The art of labelling — A11ycasts #12

There’s a lot of neat tricks in this video by Rob Dodson where he focuses on accessibility tricks in Chrome’s DevTools. A few notes:

  • Chrome DevTools has an experimental feature to help with accessibility testing that you can unlock if you head to chrome://flags/ and turn on in the DevTools settings.
  • Wrapping an <input type="checkbox"> in a <label>gives the input a name of the text in the label, even without a for attribute.
  • The aria-labelledby attribute overrides the name of the element with the text taken from a different element, referenced by ID. It can even compose a name together from multiple elements, including itself.
  • Adding tabindex='0' to an element will make it focusable.


Curated by (Lifekludger)
Read full article at css-tricks

What the Heck Is Inclusive Design? ◆ 24 ways

Recently, I’ve been using the term “inclusive design” and calling myself an “inclusive designer” a lot.

I’m not sure where I first heard it or who came up with it, but the terminology feels like a good fit for the kind of stuff I care to do when I’m not at a pub or asleep.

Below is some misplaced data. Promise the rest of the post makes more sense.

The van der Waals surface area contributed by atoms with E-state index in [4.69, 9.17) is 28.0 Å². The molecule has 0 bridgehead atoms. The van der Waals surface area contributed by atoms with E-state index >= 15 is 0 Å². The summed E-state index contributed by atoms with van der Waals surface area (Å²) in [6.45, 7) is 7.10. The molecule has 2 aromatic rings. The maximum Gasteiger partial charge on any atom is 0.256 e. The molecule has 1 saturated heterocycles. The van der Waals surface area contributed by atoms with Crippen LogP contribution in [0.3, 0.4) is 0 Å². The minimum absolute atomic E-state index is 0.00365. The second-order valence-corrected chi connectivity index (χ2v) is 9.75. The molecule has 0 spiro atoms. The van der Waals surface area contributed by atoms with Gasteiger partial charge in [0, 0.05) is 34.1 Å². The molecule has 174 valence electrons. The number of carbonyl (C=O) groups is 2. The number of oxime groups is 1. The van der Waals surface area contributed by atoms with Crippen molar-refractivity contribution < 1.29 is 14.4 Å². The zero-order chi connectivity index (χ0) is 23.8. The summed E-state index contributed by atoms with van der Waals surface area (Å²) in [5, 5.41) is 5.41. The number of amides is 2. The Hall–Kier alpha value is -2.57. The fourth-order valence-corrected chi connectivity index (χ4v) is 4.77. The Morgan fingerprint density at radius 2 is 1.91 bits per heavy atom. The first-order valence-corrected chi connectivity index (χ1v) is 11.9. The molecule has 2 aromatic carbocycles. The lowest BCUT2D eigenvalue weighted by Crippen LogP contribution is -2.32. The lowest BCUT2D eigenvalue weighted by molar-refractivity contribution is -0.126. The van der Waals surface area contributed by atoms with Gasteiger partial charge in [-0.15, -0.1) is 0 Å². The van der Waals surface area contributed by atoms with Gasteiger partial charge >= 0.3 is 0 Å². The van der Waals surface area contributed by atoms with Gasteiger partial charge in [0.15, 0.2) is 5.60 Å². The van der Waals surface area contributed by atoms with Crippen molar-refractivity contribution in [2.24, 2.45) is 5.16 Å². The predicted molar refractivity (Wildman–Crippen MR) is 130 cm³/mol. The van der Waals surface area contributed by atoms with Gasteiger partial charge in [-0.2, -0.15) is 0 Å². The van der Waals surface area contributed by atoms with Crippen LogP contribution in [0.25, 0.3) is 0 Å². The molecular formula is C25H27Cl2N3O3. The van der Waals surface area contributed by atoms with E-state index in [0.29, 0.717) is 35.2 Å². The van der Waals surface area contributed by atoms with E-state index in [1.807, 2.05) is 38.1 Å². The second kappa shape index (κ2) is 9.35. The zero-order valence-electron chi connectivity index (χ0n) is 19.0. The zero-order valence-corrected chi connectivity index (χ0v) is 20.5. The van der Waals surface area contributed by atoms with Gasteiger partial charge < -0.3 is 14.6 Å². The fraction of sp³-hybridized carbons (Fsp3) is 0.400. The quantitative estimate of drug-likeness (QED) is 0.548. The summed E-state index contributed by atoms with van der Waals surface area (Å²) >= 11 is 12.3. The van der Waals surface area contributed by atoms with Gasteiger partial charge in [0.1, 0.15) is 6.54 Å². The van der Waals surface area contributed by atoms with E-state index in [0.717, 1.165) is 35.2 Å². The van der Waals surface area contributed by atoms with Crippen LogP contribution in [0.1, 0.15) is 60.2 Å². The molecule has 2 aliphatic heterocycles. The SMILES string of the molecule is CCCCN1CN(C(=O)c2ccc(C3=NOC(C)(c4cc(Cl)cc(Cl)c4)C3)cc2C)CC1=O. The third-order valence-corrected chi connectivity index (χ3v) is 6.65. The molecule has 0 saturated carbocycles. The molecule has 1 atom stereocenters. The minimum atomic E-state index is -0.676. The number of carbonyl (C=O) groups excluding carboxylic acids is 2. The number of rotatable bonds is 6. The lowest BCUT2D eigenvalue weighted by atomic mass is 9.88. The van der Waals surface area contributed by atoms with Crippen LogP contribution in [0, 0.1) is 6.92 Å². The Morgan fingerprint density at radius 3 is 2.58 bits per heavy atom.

This article is about what I think “inclusive design” means and why I think you might like it as an idea.Isn’t ‘inclusive design’ just ‘accessibility’ by another name?

No, I don’t think so. But that’s not to say the two concepts aren’t…

curated by (Lifekludger)
Read full article at Source: What the Heck Is Inclusive Design? ◆ 24 ways

Introducing A11y Toggle

If you’re only here for the code, go straight to the GitHub repository.

A few weeks ago, I introduced a11y-dialog. Today, I am coming back with another accessibility-focused module: a11y-toggle.

At Edenspiekermann, we used to heavily rely on the checkbox hack to toggle content visibility. Unfortunately, this hack (the word is an understatement) involves some usability and accessibility concerns.

What’s wrong with the checkbox hack?

That’s a lot of people excluded just for the sake of simplicity (which is also arguable). On top of that, the checkbox hack has some accessibility issues. See, for a content toggle to be fully accessible to assistive technology users, it should respect the following:

So we need JavaScript (unfortunately). However, we don’t need a hell lot of it. A few lines are enough. And that’s precisely what a11y-toggle does (in roughly 300 bytes once gzipped). It just makes it work™.

 

Curated by (Lifekludger)
Read full article at Source